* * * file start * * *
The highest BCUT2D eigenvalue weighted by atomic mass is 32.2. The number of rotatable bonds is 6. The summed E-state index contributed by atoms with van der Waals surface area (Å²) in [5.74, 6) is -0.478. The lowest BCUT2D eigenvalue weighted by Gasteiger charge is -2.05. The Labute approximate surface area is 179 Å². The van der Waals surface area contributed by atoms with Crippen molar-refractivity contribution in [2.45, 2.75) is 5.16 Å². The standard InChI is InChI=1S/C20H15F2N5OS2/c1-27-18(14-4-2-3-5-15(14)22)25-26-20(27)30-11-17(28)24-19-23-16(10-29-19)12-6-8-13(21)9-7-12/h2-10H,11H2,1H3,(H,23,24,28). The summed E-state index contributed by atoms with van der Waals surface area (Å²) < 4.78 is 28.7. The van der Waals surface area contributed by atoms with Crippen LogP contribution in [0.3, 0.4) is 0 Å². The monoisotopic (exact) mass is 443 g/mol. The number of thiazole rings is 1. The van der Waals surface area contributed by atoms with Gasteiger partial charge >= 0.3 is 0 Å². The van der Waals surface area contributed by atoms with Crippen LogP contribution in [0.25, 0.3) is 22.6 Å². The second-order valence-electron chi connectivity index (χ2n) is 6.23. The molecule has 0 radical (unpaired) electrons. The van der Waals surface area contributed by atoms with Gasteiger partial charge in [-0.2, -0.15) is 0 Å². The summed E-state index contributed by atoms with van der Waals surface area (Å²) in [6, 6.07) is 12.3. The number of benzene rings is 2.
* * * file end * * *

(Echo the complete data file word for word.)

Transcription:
The highest BCUT2D eigenvalue weighted by atomic mass is 32.2. The number of rotatable bonds is 6. The summed E-state index contributed by atoms with van der Waals surface area (Å²) in [5.74, 6) is -0.478. The lowest BCUT2D eigenvalue weighted by Gasteiger charge is -2.05. The Labute approximate surface area is 179 Å². The van der Waals surface area contributed by atoms with Crippen molar-refractivity contribution in [2.45, 2.75) is 5.16 Å². The standard InChI is InChI=1S/C20H15F2N5OS2/c1-27-18(14-4-2-3-5-15(14)22)25-26-20(27)30-11-17(28)24-19-23-16(10-29-19)12-6-8-13(21)9-7-12/h2-10H,11H2,1H3,(H,23,24,28). The summed E-state index contributed by atoms with van der Waals surface area (Å²) < 4.78 is 28.7. The van der Waals surface area contributed by atoms with Crippen LogP contribution in [0.3, 0.4) is 0 Å². The monoisotopic (exact) mass is 443 g/mol. The number of thiazole rings is 1. The van der Waals surface area contributed by atoms with Gasteiger partial charge >= 0.3 is 0 Å². The van der Waals surface area contributed by atoms with Crippen LogP contribution in [0.25, 0.3) is 22.6 Å². The second-order valence-electron chi connectivity index (χ2n) is 6.23. The molecule has 0 radical (unpaired) electrons. The van der Waals surface area contributed by atoms with Gasteiger partial charge in [-0.2, -0.15) is 0 Å². The summed E-state index contributed by atoms with van der Waals surface area (Å²) in [6, 6.07) is 12.3. The number of benzene rings is 2.